There is a table of locked rotor currents for various motor horsepowers in NFPA 20-2003, “Standard for the Installation of Stationary Pumps for Fire Protection,” that is within one or two amperes of the values for every horsepower shown in Table 430.251(B) in the National Electrical Code (NEC). The intent of this requirement is to allow the motor to start under very severe starting conditions. The fire pump controller also has unique features. Among other things, the controller cannot open the branch circuit to the fire pump in less than 8 seconds and must open the circuit in not more than 30 seconds at 300 percent of motor full-load current.

According to Table 430.251(B) the locked rotor-current for a 75-horsepower, 460-volt, three-phase motor is 543 amperes; therefore, a 600-ampere disconnect switch with 600-ampere fuses or a 600-ampere circuit breaker is the minimum-size overcurrent protection allowed for this installation.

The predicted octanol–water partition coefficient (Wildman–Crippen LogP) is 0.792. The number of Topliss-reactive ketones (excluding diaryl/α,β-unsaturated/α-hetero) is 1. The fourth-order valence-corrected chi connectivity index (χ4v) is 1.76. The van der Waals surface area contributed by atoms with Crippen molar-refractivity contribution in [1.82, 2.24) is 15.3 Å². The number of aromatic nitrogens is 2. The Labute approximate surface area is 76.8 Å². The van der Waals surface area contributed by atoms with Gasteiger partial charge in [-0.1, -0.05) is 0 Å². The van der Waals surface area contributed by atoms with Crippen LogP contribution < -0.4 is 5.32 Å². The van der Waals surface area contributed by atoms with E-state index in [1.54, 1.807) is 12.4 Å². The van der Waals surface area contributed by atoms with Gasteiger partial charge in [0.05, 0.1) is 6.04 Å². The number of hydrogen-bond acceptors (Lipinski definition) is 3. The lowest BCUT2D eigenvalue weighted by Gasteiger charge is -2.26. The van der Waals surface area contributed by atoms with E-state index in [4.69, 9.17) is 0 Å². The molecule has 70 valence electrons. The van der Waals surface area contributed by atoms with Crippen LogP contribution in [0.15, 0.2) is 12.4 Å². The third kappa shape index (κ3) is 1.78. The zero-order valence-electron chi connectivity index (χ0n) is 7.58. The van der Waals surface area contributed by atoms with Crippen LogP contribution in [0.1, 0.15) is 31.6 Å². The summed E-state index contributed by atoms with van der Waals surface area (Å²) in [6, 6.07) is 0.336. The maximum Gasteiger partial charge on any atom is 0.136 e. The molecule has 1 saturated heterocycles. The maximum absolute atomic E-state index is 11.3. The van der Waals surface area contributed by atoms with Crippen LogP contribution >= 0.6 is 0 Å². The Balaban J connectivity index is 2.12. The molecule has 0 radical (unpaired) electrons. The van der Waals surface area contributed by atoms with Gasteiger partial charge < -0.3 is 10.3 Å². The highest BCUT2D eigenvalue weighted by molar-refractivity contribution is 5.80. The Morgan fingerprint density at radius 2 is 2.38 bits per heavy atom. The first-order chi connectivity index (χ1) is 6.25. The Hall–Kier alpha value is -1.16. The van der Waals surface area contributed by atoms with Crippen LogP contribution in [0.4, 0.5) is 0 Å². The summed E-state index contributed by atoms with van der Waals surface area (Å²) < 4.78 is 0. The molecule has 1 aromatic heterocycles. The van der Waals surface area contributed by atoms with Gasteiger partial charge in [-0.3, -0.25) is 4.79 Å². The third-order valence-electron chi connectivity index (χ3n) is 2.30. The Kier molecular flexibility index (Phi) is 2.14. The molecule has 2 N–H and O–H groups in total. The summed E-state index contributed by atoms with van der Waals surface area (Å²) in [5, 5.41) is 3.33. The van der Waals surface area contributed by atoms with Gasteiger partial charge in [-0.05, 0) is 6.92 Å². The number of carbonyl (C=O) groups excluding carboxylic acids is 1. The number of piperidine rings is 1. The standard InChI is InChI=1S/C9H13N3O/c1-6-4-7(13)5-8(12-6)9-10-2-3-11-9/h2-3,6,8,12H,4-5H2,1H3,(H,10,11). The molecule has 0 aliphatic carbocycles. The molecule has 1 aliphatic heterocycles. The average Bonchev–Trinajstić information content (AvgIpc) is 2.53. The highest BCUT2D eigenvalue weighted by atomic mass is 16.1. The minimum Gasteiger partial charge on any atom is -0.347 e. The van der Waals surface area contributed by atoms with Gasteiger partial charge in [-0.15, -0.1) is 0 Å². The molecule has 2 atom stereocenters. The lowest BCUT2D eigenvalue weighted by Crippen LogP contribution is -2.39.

Apartment outdoor receptacles

Q: Outdoor receptacles are required for multifamily buildings by a new paragraph in 210.52(E). How many receptacles are required for an eight-unit apartment building? May the outdoor receptacles be supplied from the “house” meter or must a receptacle outlet be supplied from each tenant meter?

A: Where each dwelling unit is at grade level and each has an individual exterior entrance, an outdoor receptacle that is not more than 6 feet above grade must be installed. If one receptacle can be located on the exterior that is accessible to all occupants the requirement in 210.52(G) is satisfied. The one or more outdoor receptacles should be supplied from the “house” meter unless individual receptacles are supplied from each tenant meter. Connecting one or more receptacles to the “house” meter assures that the outdoor receptacle(s) will be energized at all times.